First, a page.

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Isaac and Amy Post were prominent figures in many movements, including abolition, women’s suffrage, and spiritualism. Their house was a station in the Underground Railroad, holding as many as 15 escaped slaves at a time.<sup>3</sup> The Post residence was located in Rochester. A marker currently stands in the house’s approximate location and serves as a reminder for the Posts' significant contributions in the reform movements of this region. Amy Post helped establish the Western New York Anti-Slavery Society in 1842, and many anti-slavery lecturers stayed at her home when coming to Rochester to speak.<sup>5</sup> Frederick Douglass was one of the many people to visit the Post home.<sup>3</sup> This entry is a part of a public history project developed by the RIT Museum Studies program in celebration of the bicentennial of Frederick Douglass’s birth (February 1818). Two photographs representing the item (Post residence) are taken from a scrapbook that is one of two in the collections of the Local History and Genealogy Divisions of Central Library of Rochester and Monroe County Library. An image of the exterior of the Post residence is part of the Monroe County Library System. A fourth image, depicting the historical marker standing today, is a part of the Freethought Trail project.


  • This image depicts the exterior of the Post house in its original location on 36 Sophia Street. Source: Link #2
  • This undated photograph is of the parlor in the old Post residence. The figures are unidentified. The image of the parlor is captioned, "In this room Douglass held meetings with his friends and planned the safety of runaway slaves." Source: Link #1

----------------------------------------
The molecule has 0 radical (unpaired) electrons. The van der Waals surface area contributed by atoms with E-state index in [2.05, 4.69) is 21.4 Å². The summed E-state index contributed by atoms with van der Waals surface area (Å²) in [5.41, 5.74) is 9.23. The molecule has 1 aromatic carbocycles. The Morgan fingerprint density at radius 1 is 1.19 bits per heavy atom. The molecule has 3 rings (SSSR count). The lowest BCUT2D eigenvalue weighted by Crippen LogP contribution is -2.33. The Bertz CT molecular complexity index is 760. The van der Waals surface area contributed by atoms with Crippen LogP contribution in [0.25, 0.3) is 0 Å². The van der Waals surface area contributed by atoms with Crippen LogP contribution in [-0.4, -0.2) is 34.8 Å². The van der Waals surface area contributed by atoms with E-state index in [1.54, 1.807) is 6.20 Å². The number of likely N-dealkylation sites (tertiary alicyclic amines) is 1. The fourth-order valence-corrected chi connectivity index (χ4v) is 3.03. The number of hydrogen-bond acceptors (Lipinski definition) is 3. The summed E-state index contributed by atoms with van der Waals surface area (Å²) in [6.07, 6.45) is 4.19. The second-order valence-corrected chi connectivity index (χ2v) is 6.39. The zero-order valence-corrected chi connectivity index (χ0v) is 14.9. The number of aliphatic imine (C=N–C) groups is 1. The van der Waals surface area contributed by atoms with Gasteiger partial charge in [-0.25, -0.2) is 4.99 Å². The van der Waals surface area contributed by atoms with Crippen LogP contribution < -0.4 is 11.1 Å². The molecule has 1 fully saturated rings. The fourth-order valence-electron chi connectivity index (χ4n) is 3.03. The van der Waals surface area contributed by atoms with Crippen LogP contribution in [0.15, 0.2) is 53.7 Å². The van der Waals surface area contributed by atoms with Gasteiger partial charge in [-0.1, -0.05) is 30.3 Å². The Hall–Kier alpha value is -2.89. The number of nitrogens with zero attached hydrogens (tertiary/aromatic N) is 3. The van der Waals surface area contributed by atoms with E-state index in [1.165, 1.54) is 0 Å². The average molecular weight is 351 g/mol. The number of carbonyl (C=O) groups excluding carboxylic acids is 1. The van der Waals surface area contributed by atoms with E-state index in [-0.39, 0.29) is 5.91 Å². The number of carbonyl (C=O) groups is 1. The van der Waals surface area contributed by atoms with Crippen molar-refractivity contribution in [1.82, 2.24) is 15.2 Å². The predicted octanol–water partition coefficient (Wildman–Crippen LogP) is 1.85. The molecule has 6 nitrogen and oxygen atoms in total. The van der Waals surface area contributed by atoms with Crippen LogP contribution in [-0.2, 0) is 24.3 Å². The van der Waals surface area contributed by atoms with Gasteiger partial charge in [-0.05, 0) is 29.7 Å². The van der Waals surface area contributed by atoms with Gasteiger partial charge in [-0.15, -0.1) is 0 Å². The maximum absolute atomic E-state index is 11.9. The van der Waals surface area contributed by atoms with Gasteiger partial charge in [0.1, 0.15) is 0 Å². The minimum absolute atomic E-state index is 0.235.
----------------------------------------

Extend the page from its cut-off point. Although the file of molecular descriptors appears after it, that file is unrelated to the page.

• This undated photograph reveals the cellar in the old Post residence. The figures are unidentified. The image is captioned, "The famous underground railway for the protection of escaping slaves." Source: Link #1
  • This historical marker represents the once standing Post house. The sign is located on approximately 60 Plymouth Avenue North (what was once Sophia Street), although the number of the house was 36 Sophia Street. Source: Link #4

This entry is a part of a public history project developed by the RIT Museum Studies program in celebration of the bicentennial of Frederick Douglass’s birth (February 1818). Two photographs representing the item (Post residence) are taken from a scrapbook that is one of two in the collections of the Local History and Genealogy Divisions of Central Library of Rochester and Monroe County Library. An image of the exterior of the Post residence is part of the Monroe County Library System. A fourth image, depicting the historical marker standing today, is a part of the Freethought Trail project.

1 http://www.libraryweb.org/~digitized/scrapbooks/rsc00001color.pdf pages 23-24

2 https://catalogplus.libraryweb.org/?section=resource&resourceid=1116800024&currentIndex=2&view=fullDetailsDetailsTab

3 http://nyhistoric.com/2012/10/post-house/

4 http://www.freethought-trail.org/site.php?By=Cause&Page=7&Site=44

5 https://rrlc.org/winningthevote/biographies/amy-post/